20 May 2006

Another One Bites the Dust

Deb Andolino and her son Gary always wanted to open a bookstore. Deb's the mystery fanatic, Gary's into science fiction. Last year they opened Aliens & Alibis in Columbia, South Carolina. I had a book event at their store last June. I was one of the first authors they hosted. They couldn't have been more welcoming.

The store was small, but well-lit, nicely laid out, comfortable and Deb and Gary are smart, funny and very nice to spend time with. Which is a good thing since only one person showed up for my event. It was one of those events that if I ever become a well known author, I'll tell young authors about to encourage them: "I can remember when I didn't have lines out the door of people waiting to have me sign my books, and my signature was still legible." Currently, it's a tale I trot out when talking with my other author friends and we're swapping horror stories.

At the time of the event, I worried about the ability of Aliens & Alibis to survive. It was located in a far corner of the sort of shopping center that begged the question: "is the mall half-empty or is it half-full?" Looking around, it was hard to imagine it was half-full.

Well, now the mall is even emptier. Aliens & Alibis is going out of business. I don't know if it was brave or foolish for Deb and Gary to open their store in a time when independent bookstores are dropping like flies, but I admire them for having tried. And I thank them for having hosted me on my first ever book tour. There's a new Barnes and Noble about five miles from their store. I don't know how much that has to do with their going out of business or not, but I suspect it isn't nearly so convivial place to hang out.

Elections and Bureaucrats

Here in California we are about to have an election and I'm having an even harder than usual time giving a damn. Two uninspired and uninspiring Democrats are running for the right to battle the Governator in the Fall. I don't know much about either of them. I've got the sense that they're both dull hacks with the sort of modestly corrupt political backgrounds that seem impossible to avoid these days, who will make little or no real difference if they're eventually elected.

One of the reasons they are unlikely to make any real difference is that the state government of California has its hands firmly tied behind its back by years of initiatives and referendums (that seemed like good ideas at the time) that have mandated both spending and tax relief. Every year there are even more deceptively written initiatives and referendums that in the long term do little other than further inhibit the ability of California's government to get anything done - for good or bad. This time around I'm thinking about voting No on all of them. Except that I'm going to have to be careful, because all too often they are written in a way that a No vote means you're supporting the idiotic thing they're in favor of. In which case you have to vote Yes to vote No. Aaaaarrrrrggggghhhhhh!

As for governor, I will most likely vote for whoever runs against Arnold in November. So the only criteria I'm interested in is which of the two Democratic Party Bozos has the best chance of beating him. Somehow democracy seemed to make a lot more sense when I studied it in school.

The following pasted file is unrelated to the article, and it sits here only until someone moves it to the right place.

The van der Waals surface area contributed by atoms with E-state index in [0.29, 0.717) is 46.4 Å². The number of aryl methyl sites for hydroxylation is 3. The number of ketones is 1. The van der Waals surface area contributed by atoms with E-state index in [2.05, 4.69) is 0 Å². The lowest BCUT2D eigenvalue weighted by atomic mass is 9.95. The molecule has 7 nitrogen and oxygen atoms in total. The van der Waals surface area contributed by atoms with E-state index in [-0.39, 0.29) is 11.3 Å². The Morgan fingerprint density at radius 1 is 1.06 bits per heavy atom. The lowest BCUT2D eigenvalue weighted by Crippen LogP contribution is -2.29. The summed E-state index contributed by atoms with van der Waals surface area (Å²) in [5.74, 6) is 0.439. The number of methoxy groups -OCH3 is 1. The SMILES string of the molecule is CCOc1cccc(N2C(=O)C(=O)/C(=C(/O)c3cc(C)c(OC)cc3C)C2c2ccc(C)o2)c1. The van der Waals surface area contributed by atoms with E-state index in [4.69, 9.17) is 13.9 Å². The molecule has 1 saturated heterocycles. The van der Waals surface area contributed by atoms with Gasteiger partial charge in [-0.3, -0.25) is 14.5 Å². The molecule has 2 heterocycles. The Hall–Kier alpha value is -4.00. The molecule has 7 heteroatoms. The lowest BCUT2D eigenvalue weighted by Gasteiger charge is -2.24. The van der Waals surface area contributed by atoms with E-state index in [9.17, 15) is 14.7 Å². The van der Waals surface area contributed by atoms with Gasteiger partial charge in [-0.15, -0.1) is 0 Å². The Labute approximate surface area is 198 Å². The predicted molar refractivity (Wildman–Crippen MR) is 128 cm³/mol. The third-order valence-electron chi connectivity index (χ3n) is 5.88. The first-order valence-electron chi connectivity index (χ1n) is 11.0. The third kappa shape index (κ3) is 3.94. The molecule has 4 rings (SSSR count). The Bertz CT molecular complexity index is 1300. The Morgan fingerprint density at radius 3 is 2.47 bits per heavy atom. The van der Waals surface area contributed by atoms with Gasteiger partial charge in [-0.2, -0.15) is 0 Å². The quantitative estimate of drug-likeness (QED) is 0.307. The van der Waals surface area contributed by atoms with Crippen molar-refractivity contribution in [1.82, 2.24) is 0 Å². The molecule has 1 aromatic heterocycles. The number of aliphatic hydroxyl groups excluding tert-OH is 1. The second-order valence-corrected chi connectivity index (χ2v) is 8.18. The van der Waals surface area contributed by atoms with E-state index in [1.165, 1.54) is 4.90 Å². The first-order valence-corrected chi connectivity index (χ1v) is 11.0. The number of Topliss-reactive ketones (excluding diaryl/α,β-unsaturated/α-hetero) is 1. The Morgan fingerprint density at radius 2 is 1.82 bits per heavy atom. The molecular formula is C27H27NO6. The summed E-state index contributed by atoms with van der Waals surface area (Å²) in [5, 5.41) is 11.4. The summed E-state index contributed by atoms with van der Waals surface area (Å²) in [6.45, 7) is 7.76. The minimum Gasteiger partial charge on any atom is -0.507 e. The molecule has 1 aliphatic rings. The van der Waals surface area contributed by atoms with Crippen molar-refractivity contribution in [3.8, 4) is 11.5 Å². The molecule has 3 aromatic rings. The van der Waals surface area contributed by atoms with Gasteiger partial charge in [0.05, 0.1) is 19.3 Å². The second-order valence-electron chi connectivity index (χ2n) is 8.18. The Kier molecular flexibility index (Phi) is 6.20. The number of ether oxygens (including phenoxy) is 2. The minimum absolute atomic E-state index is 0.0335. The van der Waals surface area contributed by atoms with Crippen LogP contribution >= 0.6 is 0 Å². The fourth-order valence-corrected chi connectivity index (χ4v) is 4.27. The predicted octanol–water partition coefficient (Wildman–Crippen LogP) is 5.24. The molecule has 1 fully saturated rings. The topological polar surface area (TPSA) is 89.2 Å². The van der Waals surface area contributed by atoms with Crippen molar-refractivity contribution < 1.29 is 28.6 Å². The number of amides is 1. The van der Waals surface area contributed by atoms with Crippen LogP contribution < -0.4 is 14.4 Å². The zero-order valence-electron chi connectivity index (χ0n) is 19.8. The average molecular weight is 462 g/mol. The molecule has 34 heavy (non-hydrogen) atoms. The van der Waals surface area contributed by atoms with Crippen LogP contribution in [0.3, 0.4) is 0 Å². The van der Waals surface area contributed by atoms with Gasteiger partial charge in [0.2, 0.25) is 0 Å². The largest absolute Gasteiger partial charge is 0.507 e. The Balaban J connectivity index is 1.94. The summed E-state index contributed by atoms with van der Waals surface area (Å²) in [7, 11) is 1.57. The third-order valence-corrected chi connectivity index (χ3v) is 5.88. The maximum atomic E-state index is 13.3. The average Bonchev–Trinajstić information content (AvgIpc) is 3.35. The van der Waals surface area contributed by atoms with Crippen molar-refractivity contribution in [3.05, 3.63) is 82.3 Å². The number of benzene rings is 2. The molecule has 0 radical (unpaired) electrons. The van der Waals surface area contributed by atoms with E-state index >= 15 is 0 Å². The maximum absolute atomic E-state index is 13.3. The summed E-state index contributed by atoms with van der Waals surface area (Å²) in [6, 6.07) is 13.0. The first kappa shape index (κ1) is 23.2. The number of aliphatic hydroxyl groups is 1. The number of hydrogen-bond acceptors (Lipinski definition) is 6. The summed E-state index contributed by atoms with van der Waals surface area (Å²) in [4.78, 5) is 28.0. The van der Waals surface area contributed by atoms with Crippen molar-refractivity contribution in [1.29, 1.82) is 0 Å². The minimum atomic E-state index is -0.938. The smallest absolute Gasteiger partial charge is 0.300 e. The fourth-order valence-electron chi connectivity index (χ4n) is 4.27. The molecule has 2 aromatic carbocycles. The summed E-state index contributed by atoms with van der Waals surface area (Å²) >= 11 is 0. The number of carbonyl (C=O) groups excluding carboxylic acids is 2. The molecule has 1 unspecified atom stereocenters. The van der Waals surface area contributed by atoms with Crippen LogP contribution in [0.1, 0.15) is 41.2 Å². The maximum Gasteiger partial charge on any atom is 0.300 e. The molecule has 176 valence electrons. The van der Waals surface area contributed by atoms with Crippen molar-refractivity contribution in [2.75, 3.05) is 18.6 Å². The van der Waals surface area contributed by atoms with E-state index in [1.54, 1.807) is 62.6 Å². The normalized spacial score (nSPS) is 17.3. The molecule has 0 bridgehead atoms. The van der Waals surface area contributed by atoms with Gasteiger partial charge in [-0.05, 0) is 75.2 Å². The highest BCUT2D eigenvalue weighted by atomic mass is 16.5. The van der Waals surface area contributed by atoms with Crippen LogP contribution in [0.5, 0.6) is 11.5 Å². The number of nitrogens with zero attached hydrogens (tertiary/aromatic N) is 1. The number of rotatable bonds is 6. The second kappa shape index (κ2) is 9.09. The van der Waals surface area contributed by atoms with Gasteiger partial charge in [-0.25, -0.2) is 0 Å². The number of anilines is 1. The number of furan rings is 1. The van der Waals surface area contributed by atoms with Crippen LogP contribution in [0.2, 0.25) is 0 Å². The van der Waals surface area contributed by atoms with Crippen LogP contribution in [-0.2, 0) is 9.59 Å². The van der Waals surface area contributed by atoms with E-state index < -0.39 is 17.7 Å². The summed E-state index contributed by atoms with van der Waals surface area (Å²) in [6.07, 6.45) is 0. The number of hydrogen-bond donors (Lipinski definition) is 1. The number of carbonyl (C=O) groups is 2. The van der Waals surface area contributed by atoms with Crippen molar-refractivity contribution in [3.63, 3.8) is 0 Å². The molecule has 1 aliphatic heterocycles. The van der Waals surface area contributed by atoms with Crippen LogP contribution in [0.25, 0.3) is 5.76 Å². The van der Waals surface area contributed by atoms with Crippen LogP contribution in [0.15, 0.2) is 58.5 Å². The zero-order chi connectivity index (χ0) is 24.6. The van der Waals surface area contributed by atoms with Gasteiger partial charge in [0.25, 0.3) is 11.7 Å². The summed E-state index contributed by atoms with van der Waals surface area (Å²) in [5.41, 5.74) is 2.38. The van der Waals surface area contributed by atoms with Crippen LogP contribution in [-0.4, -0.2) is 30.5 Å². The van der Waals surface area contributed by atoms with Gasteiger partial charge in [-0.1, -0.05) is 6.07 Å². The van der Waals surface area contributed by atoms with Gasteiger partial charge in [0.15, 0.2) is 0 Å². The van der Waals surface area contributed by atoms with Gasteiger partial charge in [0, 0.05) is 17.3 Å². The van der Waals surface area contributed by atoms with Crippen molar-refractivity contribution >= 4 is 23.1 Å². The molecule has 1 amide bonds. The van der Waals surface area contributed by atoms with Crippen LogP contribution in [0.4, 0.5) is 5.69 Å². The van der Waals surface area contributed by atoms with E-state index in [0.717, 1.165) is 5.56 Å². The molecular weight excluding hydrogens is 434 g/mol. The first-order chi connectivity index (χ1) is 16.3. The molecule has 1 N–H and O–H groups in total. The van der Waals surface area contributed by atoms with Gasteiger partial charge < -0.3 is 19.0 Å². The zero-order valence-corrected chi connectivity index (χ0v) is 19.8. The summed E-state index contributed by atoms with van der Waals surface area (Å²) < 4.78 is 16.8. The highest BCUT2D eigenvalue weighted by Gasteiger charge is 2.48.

But, the other day I took heart in the fact that dim witted bureaucrats are not merely an American phenomenon. A friend of mine works for CARE in Indonesia, mostly on reconstruction projects in the areas that were wiped out by the tsunami. He has to deal with a lot of bureaucrats from all over the world. He recently received an email from a European Commission program officer that included the following:

“Please consider however then [sic] considering changes in project activities that an amendement [sic] to the contract is to be considered an exception, to be justified on the basis that a non-amendment of the action would result in the non attainement [sic] of project objectives.”

My friend Tim describes that as: "one of the loftiest achievements of bureaucratese I have encountered." And he's encountered more than his fair share.

17 May 2006

My Two Cents on Immigration

Immigration, and the diversity that comes with it, is the single most important factor in what has made the United States a global superpower. Relatively free immigration from all over the world is what sets this country apart from and, historically at least, above nearly every other nation on Earth. Simply put, if the U.S. wasn't a mish-mash of races, ethnicities and cultures, it would be a second rate country.

The fresh ideas and hard work of immigrants has been the driving force behind this country's success at every level. The reason that people all over the world - no matter how much they hate us lately - watch our movies and TV, listen to our music, read our books and magazines, click onto our websites, want our products and inventions; and why so many of them still, in spite of everything that's gone on in the past few years, want to come here; is our diversity. There is no other country that even comes close to the diverse makeup of population that we enjoy here in the U.S.

Immigration makes us strong. Unfortunately, illegal immigration also helps make us strong. If everyone who works in, or for America got paid a fair, living wage, we'd all be paying a lot more for the relatively cheap products we buy. We get mad about outsourcing t-shirt manufacture to China and Bangladesh, but we're still happy to go to Wal-Mart and buy cheap t-shirts. We get incensed about illegal immigrants picking our crops and working on construction sites; but we already complain about the high price of construction and if we had to pay twice as much for a head of lettuce at the market, we'd be ready to take up arms.

The ugly truth is that all of us benefit from the exploitation of labor, whether it's in China, Mexico or on California's and Texas' farms. It gets complicated by the fact that some of us are also hurt by it. How do you strike a balance between the loss of jobs when you shut down a shoe factory in South Carolina that makes shoes that sell for a hundred bucks a pair that not many people can afford; and importing the same shoes from China at forty five bucks a pair that a lot more people can buy? Sure, farmers could probably find plenty of legal workers to pick their crops at ten bucks an hour. The only problem is, how much are Americans willing to pay for a tomato?